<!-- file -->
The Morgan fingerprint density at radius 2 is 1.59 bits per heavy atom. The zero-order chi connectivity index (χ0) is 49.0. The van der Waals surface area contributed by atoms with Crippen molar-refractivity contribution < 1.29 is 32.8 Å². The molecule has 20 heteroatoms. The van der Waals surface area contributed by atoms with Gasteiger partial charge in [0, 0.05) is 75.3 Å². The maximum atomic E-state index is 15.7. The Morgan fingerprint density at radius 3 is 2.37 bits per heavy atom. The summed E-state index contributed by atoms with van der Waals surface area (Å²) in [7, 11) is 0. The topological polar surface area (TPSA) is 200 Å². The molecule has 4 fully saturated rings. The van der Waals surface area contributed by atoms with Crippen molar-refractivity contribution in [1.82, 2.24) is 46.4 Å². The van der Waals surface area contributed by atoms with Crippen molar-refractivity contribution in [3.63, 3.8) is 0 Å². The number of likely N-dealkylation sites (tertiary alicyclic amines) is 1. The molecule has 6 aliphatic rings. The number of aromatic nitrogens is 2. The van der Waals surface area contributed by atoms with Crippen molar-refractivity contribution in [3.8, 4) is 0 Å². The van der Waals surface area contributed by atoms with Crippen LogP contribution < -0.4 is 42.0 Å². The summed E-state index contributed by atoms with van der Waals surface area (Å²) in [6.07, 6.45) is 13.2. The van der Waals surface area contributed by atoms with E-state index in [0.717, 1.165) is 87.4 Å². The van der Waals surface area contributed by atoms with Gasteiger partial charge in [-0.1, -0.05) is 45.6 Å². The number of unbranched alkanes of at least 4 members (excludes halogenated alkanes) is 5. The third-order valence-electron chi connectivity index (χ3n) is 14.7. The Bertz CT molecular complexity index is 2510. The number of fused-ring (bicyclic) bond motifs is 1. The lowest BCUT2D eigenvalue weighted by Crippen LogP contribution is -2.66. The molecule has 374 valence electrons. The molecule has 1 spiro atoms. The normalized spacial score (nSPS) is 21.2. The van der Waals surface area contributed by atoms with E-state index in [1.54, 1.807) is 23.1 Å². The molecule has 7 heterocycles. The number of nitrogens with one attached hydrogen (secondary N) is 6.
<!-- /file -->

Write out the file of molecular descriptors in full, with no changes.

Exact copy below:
The Morgan fingerprint density at radius 2 is 1.59 bits per heavy atom. The zero-order chi connectivity index (χ0) is 49.0. The van der Waals surface area contributed by atoms with Crippen molar-refractivity contribution < 1.29 is 32.8 Å². The molecule has 20 heteroatoms. The van der Waals surface area contributed by atoms with Gasteiger partial charge in [0, 0.05) is 75.3 Å². The maximum atomic E-state index is 15.7. The Morgan fingerprint density at radius 3 is 2.37 bits per heavy atom. The summed E-state index contributed by atoms with van der Waals surface area (Å²) in [7, 11) is 0. The topological polar surface area (TPSA) is 200 Å². The molecule has 4 fully saturated rings. The van der Waals surface area contributed by atoms with Crippen molar-refractivity contribution in [1.82, 2.24) is 46.4 Å². The van der Waals surface area contributed by atoms with Crippen molar-refractivity contribution in [3.63, 3.8) is 0 Å². The number of likely N-dealkylation sites (tertiary alicyclic amines) is 1. The molecule has 6 aliphatic rings. The number of aromatic nitrogens is 2. The van der Waals surface area contributed by atoms with Crippen molar-refractivity contribution in [3.8, 4) is 0 Å². The van der Waals surface area contributed by atoms with Crippen LogP contribution < -0.4 is 42.0 Å². The summed E-state index contributed by atoms with van der Waals surface area (Å²) in [6.07, 6.45) is 13.2. The van der Waals surface area contributed by atoms with E-state index in [0.717, 1.165) is 87.4 Å². The van der Waals surface area contributed by atoms with Gasteiger partial charge in [-0.1, -0.05) is 45.6 Å². The number of unbranched alkanes of at least 4 members (excludes halogenated alkanes) is 5. The third-order valence-electron chi connectivity index (χ3n) is 14.7. The Bertz CT molecular complexity index is 2510. The number of fused-ring (bicyclic) bond motifs is 1. The lowest BCUT2D eigenvalue weighted by Crippen LogP contribution is -2.66. The molecule has 374 valence electrons. The molecule has 1 spiro atoms. The normalized spacial score (nSPS) is 21.2. The van der Waals surface area contributed by atoms with E-state index in [1.54, 1.807) is 23.1 Å². The molecule has 7 heterocycles. The number of nitrogens with one attached hydrogen (secondary N) is 6.